- 2023 Annual Meeting
- The PCORI Strategic Plan
- Clinical Effectiveness and Decision Science
- Dissemination and Implementation
- Evaluation and Analysis
- Healthcare Delivery and Disparities Research
- PCOR Infrastructure & Innovation
- Our Vision & Mission
- Financial Statements and Reports
- The PCORI Strategic Plan
- Board of Governors
- Methodology Committee
- Authorizing Law
- Evaluating Our Work
- PCORI's Advisory Panels
- Procurement Opportunities
Past Opportunities to Provide Input
- Stakeholder Views on Components of 'Patient-Centered Value' in Health and Health Care (2023)
- PCORI's Proposed Research Agenda (2021-2022)
- Proposed National Priorities for Health (2021)
- Proposed Principles for the Consideration of the Full Range of Outcomes Data in PCORI-Funded Research (2020)
- Proposed New PCORI Methodology Standards (2018)
- Data Access and Data Sharing Policy: Public Comment (2017)
- Proposed New PCORI Methodology Standards (2017)
Comment on the Proposed New and Revised PCORI Methodology Standards (2016)
- 1. Standards for Formulating Research Questions
- 10: Standards for Studies of Diagnostic Tests
- 12. Standards on Research Designs Using Clusters
- 13: General Comments on the Proposed Revisions to the PCORI Methodology Standards
- 2: Standards Associated with Patient-Centeredness
- 3: Standards for Data Integrity and Rigorous Analysis
- 4: Standards for Preventing and Handling Missing Data
- 5: Standards for Heterogeneity of Treatment Effects
- 6: Standards for Data Registries
- 7: Standards for Data Networks as Research-Facilitating Structures
- 8. Standards for Causal Inference Methods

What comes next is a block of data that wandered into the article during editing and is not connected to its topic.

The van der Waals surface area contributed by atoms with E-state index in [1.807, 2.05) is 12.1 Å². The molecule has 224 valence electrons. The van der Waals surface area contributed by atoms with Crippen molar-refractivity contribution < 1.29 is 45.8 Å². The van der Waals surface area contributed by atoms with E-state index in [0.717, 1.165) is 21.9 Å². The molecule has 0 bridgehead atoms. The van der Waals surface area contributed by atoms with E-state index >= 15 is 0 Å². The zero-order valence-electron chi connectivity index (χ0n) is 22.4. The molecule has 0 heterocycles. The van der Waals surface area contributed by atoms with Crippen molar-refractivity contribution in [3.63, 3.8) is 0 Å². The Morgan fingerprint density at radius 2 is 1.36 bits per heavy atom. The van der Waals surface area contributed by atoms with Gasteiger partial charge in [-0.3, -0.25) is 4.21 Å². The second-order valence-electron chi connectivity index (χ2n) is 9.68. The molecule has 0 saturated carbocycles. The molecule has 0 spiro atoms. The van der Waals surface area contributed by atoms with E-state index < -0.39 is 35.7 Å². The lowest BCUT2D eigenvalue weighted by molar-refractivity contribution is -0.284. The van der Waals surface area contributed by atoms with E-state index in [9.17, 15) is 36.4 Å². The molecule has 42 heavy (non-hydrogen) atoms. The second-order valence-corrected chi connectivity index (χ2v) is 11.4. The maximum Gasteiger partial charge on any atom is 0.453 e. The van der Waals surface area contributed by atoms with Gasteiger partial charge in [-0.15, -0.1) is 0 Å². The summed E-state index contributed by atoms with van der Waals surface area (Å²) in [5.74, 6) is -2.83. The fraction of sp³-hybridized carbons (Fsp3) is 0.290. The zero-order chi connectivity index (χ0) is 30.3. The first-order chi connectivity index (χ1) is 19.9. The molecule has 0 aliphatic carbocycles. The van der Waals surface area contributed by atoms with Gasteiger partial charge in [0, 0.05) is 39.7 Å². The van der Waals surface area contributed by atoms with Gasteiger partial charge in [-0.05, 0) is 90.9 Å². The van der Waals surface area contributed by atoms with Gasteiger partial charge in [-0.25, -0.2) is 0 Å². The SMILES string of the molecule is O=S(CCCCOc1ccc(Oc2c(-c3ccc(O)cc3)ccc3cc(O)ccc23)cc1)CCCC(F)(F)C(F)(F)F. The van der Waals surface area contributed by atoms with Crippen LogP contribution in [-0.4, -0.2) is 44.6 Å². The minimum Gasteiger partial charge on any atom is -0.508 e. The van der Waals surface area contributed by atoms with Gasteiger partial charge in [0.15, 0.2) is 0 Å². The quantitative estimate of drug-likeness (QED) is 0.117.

- 9. Standards for Adaptive Trial Designs
- Peer-Review Process Comments (2014)
- Draft Methodology Report Public Comment Period (2012)
- Past Opportunities to Provide Input
An estimated one in three people with clinical depression do not respond to antidepressants, limiting their treatment option to electroconvulsive therapy (ECT), which has been linked to physical and mental side effects and social stigma.
However, the PCORI-funded ELEKT-D study team reported that patients with nonpsychotic, treatment-resistant depression who received ketamine intravenously fared just as well as those who received ECT. The findings were published in the New England Journal of Medicine.
In the clinical trial with 365 participants—which took place between March 2017 and September 2022 at five sites—55 percent of those receiving ketamine and 41 percent of those receiving ECT reported at least a 50 percent improvement in their depressive symptoms. The ketamine treatments caused fewer side effects and they were easier to administer to participants.
While the U.S. Food and Drug Administration has not approved ketamine as a treatment for psychiatric disorders, it has been approved as a sedative and general anesthetic. Previous studies have found the drug to have rapid antidepressant effects on people with treatment-resistant depression, but those studies did not conduct a comparison with ECT.
Principal investigator Amit Anand, M.D.—who is at Mass General Brigham/Harvard Medical School in Massachusetts—was at Cleveland Clinic in Ohio when the study was funded.
- Rapid Reversal of Acute Suicidal Depression across the Lifespan: A Pragmatic Comparative Effectiveness Trial of Electroconvulsive Therapy vs. Intravenous Ketamine Treatment
Posted: June 5, 2023
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